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Casa de Coprolite

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It’s a house. It’s a very ugly house. It’s a very ugly house created for a competition by people who have no concept of aesthetics, let alone standard construction practices. Here’s a partial description justifying the brilliance of the design:

DISTRIBUTED INTELLIGENCE
Faced with the typical house model of a “box construction” made up of standard industrialized components, we chose to build a clever house with systemic logic components, rising into what we call a distributed intelligence. This means that each component of the prototype contains the same level of technology, energy, structural, etc… With this we say that the logic of all is found in each of the parts, and not vice versa.

That is, distributed intelligence can be understood as the development in fusion research systems and materials, implying a change of procedures, multi functionality in the construction field. Opening the possiblities of digital parametric design from the traditional assembly of standardized industrial components of the home-computer.

In other words, they’ve not only designed one of the ugliest dwellings ever imagined, they’ve invented a brand new lexicon to justify it. Archibabble at its worst. Phew.

To be fair, the design is clever in one respect, that the shape was generated based upon solar tracking, that is, a computer model engineered a shape that maximizes the amount of surface area that receives direct sunlight throughout the day and throughout the year, thus determining the configuration of the solar panels. Win.

Unfortunately, the maximum efficiency is compromised by site orientation, its global latitude, and, um, unpredictable cloud cover. And it’s ugly. Fail.

[More info and images here via here.]

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7 Responses to “Casa de Coprolite”

  1. Leeuna Says:

    Wow. That’s some ugly house. It kind of looks like Noah’s Ark. Wonder what it looks like from the inside.

  2. Leeuna Says:

    Oh, wait. I just clicked on the link at the bottom of your post and looked at more photos of the house. The inside of it is just as ugly as the outside.

  3. Bunk Strutts Says:

    Leeuna– Yep, the insides compete. Nice private bedroom for two for a structure that supposedly houses a family of 8. With no apparent insulation, I bet it’s a big hot potato in the summer, and in the winter months it’s colder than the grin of your bookie’s bill collector.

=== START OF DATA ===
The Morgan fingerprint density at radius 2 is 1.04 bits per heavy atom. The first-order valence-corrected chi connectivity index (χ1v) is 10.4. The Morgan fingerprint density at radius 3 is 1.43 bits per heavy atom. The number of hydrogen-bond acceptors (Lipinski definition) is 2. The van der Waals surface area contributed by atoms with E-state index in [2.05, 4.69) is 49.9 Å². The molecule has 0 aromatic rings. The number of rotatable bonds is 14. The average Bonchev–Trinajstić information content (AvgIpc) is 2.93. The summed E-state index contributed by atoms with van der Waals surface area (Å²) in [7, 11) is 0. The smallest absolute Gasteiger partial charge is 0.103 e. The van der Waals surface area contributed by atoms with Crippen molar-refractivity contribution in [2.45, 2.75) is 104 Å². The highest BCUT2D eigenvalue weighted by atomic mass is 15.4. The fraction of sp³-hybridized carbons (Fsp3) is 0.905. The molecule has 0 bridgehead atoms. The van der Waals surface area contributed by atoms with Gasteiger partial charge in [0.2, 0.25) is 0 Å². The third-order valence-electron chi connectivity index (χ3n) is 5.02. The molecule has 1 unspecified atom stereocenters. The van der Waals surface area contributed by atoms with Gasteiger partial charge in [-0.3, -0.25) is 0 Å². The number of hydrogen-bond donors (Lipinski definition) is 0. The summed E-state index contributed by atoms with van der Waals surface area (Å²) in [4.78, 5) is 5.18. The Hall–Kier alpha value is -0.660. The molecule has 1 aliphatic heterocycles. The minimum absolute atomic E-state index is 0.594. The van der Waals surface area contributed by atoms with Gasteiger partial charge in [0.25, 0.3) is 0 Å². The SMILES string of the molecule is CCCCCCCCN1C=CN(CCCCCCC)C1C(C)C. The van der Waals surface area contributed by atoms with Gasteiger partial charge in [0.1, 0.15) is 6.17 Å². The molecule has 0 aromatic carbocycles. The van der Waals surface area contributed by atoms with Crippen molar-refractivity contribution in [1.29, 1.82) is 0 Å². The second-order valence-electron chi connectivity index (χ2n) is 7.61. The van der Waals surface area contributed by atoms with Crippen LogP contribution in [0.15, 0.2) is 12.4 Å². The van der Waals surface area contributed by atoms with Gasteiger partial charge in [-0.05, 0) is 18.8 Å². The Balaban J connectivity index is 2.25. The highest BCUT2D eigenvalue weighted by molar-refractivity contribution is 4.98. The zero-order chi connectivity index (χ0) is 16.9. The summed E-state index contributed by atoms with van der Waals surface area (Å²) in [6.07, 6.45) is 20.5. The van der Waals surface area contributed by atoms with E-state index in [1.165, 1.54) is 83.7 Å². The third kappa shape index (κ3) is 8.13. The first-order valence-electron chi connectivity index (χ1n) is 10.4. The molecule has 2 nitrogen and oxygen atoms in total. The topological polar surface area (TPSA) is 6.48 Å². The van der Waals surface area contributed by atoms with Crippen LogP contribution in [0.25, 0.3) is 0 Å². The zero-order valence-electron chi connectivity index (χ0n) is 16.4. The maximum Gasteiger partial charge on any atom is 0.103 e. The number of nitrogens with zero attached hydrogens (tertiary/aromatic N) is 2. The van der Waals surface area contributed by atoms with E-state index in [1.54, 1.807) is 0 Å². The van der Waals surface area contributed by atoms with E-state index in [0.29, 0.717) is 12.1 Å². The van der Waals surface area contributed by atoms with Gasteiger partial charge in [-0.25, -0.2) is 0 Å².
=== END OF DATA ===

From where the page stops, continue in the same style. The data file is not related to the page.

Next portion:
4. Lemur King Says:

    You know, even if it looked like a pig and was poorly built, you could at least say “Hey, but it looks like a pig!” Instead it just looks… bad. Really bad. I don’t think I could have come up with something uglier if I’d put my mind to it.

    A cleverer and more uniform solar approach would have been a geodesic form, but whups, already been done.

    Go to bed with a stick of butter and some garlic because yeah, you’re living in a big baked potato in the summer.

  5. Bunk Strutts Says:

    Lemur– I can’t wait for the first heavy rains. Look at all the work they’ve gotta go through to patch the roof. This is one of those cases where you come up with a bizarre design and then try to justify it with b.s.

  6. Tamas St.Turba Says:

    It is not ugly. It is funny. Even nice.
    But unfinished – the isolation is needed yet.
    And dangerous – the production and use of plywood is highly poisonous by its evaporating glue.

  7. Bunk Strutts Says:

    Tamas– Ugliness, just like beauty, is in the eye of the beholder. Not sure about your last statement, unless you’re talking about the manufacturing process. The glue doesn’t evaporate from plywood panels. On the other hand, plywood is an efficient use of harvested timber.

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